UPDATE: Huge Crowds Seek Tickets to Obama's Kent State Stop Wednesday
Campaign officials limiting tickets to 5,000
About 5,000 lucky supporters of President Barack Obama will listen to his campaign message in person Wednesday when he speaks at the Kent State University Memorial Athletic Convocation Center.
Hundreds of people from around Northeast Ohio lined up as early as 3:30 a.m. today to get their ticket to see the president when he stops in Kent Wednesday afternoon.
On the Kent State campus, one of two ticket give-away locations in Kent, the line stretched early this morning from outside the Kent State Library along the Esplanade, past the MACC, down Terrace Drive and around the May 4 1970 Memorial to Taylor Hall.
Evan Gildenblatt, executive director of Kent State's Undergraduate Student Government speaking for the Obama Ohio campaign, said he wasn't surprised to see such a huge line on campus to get tickets to see the president.
"I think it's going to be like this until the tickets run out," he said. "Personally I'm not surprised at all. I'm extraordinarily happy. It just serves as a reflection of how excited students are to see President Obama."
Campaign officials would not comment on the number of tickets available to the campaign stop.
Twinsburg has an Obama campaign office on Darrow Road which opened in July.
The MACC, home primarily to Kent State's basketball program, has a seating capacity of 6,327.
Kent State spokesperson Emily Vincent said the Obama campaign limited the number of tickets to 5,000 as of this morning.
"They may release more tickets, but for now they are distributing 5,000 tickets for Wednesday," she said.
Brittany Smith, a senior psychology student at Kent State, was one of those lucky folks who got a ticket to see the president this morning.
Smith, a Cleveland native, said she was a little chilly after waiting in line with friends for two hours to get her ticket.
"It was worth it, yeah," she said. "I want to hear what he has to say as far as tuition and (student) aid because his opponent doesn’t really have anything to say about that besides 'Shop around and borrow from your parents.' That’s a big deal. If you want to get jobs, you have to go to school. And if you’re not telling us you’re going to help us get through school, how are we going to get jobs?"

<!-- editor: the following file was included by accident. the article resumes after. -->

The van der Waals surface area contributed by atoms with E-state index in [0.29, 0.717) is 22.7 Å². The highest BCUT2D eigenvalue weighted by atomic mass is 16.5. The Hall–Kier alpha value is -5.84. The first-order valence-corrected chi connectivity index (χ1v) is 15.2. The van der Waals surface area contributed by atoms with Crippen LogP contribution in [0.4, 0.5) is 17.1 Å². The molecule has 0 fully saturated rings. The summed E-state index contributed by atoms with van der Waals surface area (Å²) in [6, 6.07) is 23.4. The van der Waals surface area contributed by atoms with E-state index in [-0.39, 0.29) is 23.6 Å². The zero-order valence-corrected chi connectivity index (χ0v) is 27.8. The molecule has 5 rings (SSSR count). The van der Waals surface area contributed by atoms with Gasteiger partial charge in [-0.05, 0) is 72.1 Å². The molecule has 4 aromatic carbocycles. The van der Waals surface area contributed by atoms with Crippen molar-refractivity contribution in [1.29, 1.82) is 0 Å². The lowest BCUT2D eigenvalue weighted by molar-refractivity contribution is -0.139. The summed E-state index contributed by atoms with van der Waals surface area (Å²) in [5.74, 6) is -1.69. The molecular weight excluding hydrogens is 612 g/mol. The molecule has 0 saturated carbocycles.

Wednesday's Kent stop will be Obama's second that day, as he'll visit the campus of Bowling Green State University in the morning.
Given that he'll be on a college campus he may talk briefly about higher education, but Gildenblatt said he's expected to focus on the economy during his speech.
"Building an economy that’s strong for students," Gildenblatt said. "So that when myself and my cohorts enter the work world we have strong and steady jobs waiting for us."
At the second ticket giveaway location in Kent, the Obama for America Kent office on South Water Street, the line was slightly shorter but still several hundred yards long.
Bonny Graham Esparza, a Kent volunteer for the campaign, said they were registering people in line to vote — if they weren't already — and signing them up for absentee ballots.
The office is scheduled to give tickets away until 6 p.m.
Marcus Ward, a Kent State grad from Akron, got in line there at 10 a.m. when the line had wrapped around Bowman Drive and started heading down Vine Street. He was optimistic about getting a ticket.
"I’d hate to be coming at 4 or 5 p.m.," he said. "I think I have a pretty good chance. I missed him last time he came to Akron. I can’t miss it again. I just really want to hear what he has to say in person."